We sought to determine whether an HIV prevention program bundled with group prenatal care reduced sexually transmitted infection (STI) incidence, repeat pregnancy, sexual risk behavior, and psychosocial risks. We conducted a randomized controlled trial at 2 prenatal clinics. We assigned pregnant women aged 14 to 25 years (N = 1047) to individual care, attention-matched group care, and group care with an integrated HIV component. We conducted structured interviews at baseline (second trimester), third trimester, and 6 and 12 months postpartum. Mean age of participants was 20.4 years; 80% were African American. According to intent-to-treat analyses, women assigned to the HIV-prevention group intervention were significantly less likely to have repeat pregnancy at 6 months postpartum than individual-care and attention-matched controls; they demonstrated increased condom use and decreased unprotected sexual intercourse compared with individual-care and attention-matched controls. Subanalyses showed that being in the HIV-prevention group reduced STI incidence among the subgroup of adolescents. HIV prevention integrated with prenatal care resulted in reduced biological, behavioral, and psychosocial risks for HIV.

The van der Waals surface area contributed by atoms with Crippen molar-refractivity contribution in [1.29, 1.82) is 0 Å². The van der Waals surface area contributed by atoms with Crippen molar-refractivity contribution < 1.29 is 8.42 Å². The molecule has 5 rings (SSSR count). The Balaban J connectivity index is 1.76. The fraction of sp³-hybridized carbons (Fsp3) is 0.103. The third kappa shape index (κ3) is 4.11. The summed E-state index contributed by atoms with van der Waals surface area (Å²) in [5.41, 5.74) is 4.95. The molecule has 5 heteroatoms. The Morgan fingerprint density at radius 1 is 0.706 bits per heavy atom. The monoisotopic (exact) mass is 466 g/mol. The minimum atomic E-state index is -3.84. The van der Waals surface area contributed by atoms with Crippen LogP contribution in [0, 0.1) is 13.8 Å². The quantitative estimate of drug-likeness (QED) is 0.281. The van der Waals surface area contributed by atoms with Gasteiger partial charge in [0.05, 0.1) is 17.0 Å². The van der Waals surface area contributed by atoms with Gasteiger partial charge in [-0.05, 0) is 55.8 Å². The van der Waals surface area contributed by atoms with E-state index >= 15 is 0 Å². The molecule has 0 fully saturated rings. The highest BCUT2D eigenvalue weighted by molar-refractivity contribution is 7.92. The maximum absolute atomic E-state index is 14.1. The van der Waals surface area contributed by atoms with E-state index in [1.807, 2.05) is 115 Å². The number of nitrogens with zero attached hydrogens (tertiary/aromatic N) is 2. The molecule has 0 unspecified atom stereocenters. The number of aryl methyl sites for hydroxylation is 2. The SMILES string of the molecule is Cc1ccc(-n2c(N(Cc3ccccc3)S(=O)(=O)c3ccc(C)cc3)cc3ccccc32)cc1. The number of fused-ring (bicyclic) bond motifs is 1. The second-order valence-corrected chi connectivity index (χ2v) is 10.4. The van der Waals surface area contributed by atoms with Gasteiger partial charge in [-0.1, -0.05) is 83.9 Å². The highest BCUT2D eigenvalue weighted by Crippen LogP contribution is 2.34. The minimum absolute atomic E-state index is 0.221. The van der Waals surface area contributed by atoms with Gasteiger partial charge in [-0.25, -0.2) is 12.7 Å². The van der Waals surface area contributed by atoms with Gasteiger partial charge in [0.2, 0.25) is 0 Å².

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                Author and article information

                Contributors
                nancy.xia@griffithuni.edu.au
                s.rutherford@griffith.edu.au
                506695391@qq.com
                447390763@qq.com
                1551659570@qq.com
                37501207@qq.com
                546110774@qq.com
                zxz53@126.com
                c.chu@griffith.edu.au
                Journal
                BMC Health Serv Res
                BMC Health Serv Res
                BMC Health Services Research
                BioMed Central (London )
                1472-6963
                24 March 2015
                24 March 2015
                2015
                : 15
                : 117
                Affiliations